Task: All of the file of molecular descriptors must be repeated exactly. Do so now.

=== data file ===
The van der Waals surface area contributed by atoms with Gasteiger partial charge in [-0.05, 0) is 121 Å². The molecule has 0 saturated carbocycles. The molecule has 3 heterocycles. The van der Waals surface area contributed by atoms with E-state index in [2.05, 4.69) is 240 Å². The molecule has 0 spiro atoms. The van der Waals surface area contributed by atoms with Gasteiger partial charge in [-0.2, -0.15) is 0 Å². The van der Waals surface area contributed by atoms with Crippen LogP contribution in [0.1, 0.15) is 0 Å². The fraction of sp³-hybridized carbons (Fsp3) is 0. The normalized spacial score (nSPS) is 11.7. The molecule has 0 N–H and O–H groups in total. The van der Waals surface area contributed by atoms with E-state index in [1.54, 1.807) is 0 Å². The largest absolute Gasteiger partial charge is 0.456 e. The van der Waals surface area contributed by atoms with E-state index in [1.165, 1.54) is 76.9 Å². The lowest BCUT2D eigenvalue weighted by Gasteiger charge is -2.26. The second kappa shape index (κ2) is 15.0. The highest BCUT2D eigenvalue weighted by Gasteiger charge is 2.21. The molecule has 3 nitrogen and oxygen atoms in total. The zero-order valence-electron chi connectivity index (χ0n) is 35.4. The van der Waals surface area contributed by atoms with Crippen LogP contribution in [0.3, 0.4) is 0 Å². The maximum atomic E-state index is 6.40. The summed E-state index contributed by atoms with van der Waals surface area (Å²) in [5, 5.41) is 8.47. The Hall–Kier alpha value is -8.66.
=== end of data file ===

The van der Waals surface area contributed by atoms with Gasteiger partial charge in [-0.05, 0) is 121 Å². The molecule has 0 saturated carbocycles. The molecule has 3 heterocycles. The van der Waals surface area contributed by atoms with E-state index in [2.05, 4.69) is 240 Å². The molecule has 0 spiro atoms. The van der Waals surface area contributed by atoms with Gasteiger partial charge in [-0.2, -0.15) is 0 Å². The van der Waals surface area contributed by atoms with Crippen LogP contribution in [0.1, 0.15) is 0 Å². The fraction of sp³-hybridized carbons (Fsp3) is 0. The normalized spacial score (nSPS) is 11.7. The molecule has 0 N–H and O–H groups in total. The van der Waals surface area contributed by atoms with E-state index in [1.54, 1.807) is 0 Å². The largest absolute Gasteiger partial charge is 0.456 e. The van der Waals surface area contributed by atoms with E-state index in [1.165, 1.54) is 76.9 Å². The lowest BCUT2D eigenvalue weighted by Gasteiger charge is -2.26. The second kappa shape index (κ2) is 15.0. The highest BCUT2D eigenvalue weighted by Gasteiger charge is 2.21. The molecule has 3 nitrogen and oxygen atoms in total. The zero-order valence-electron chi connectivity index (χ0n) is 35.4. The van der Waals surface area contributed by atoms with Crippen LogP contribution in [0.3, 0.4) is 0 Å². The maximum atomic E-state index is 6.40. The summed E-state index contributed by atoms with van der Waals surface area (Å²) in [5, 5.41) is 8.47. The Hall–Kier alpha value is -8.66.